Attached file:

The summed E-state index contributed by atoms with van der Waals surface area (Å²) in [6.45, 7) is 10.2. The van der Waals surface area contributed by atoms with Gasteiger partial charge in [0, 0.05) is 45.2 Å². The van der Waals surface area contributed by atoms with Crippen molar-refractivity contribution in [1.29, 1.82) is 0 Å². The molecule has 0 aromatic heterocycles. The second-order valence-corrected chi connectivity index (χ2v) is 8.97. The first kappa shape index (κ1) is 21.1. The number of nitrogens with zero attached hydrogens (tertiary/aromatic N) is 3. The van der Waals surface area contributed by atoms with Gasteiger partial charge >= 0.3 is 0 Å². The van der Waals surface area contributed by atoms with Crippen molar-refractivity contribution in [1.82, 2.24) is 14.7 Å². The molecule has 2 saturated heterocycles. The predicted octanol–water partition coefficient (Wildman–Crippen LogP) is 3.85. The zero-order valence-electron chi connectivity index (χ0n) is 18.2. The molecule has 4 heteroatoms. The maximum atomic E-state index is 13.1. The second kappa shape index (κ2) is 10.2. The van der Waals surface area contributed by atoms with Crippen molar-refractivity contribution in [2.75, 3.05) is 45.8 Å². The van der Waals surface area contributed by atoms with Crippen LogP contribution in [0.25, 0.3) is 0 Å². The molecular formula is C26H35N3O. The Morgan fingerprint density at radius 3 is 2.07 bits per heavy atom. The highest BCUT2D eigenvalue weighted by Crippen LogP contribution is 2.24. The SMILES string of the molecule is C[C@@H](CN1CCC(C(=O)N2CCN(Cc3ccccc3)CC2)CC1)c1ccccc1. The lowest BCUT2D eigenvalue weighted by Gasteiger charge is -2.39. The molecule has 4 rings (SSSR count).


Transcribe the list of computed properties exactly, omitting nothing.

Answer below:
The summed E-state index contributed by atoms with van der Waals surface area (Å²) in [6.45, 7) is 10.2. The van der Waals surface area contributed by atoms with Gasteiger partial charge in [0, 0.05) is 45.2 Å². The van der Waals surface area contributed by atoms with Crippen molar-refractivity contribution in [1.29, 1.82) is 0 Å². The molecule has 0 aromatic heterocycles. The second-order valence-corrected chi connectivity index (χ2v) is 8.97. The first kappa shape index (κ1) is 21.1. The number of nitrogens with zero attached hydrogens (tertiary/aromatic N) is 3. The van der Waals surface area contributed by atoms with Gasteiger partial charge >= 0.3 is 0 Å². The van der Waals surface area contributed by atoms with Crippen molar-refractivity contribution in [1.82, 2.24) is 14.7 Å². The molecule has 2 saturated heterocycles. The predicted octanol–water partition coefficient (Wildman–Crippen LogP) is 3.85. The zero-order valence-electron chi connectivity index (χ0n) is 18.2. The molecule has 4 heteroatoms. The maximum atomic E-state index is 13.1. The second kappa shape index (κ2) is 10.2. The van der Waals surface area contributed by atoms with Crippen molar-refractivity contribution in [2.75, 3.05) is 45.8 Å². The van der Waals surface area contributed by atoms with Crippen LogP contribution in [0.25, 0.3) is 0 Å². The molecular formula is C26H35N3O. The Morgan fingerprint density at radius 3 is 2.07 bits per heavy atom. The highest BCUT2D eigenvalue weighted by Crippen LogP contribution is 2.24. The SMILES string of the molecule is C[C@@H](CN1CCC(C(=O)N2CCN(Cc3ccccc3)CC2)CC1)c1ccccc1. The lowest BCUT2D eigenvalue weighted by Gasteiger charge is -2.39. The molecule has 4 rings (SSSR count).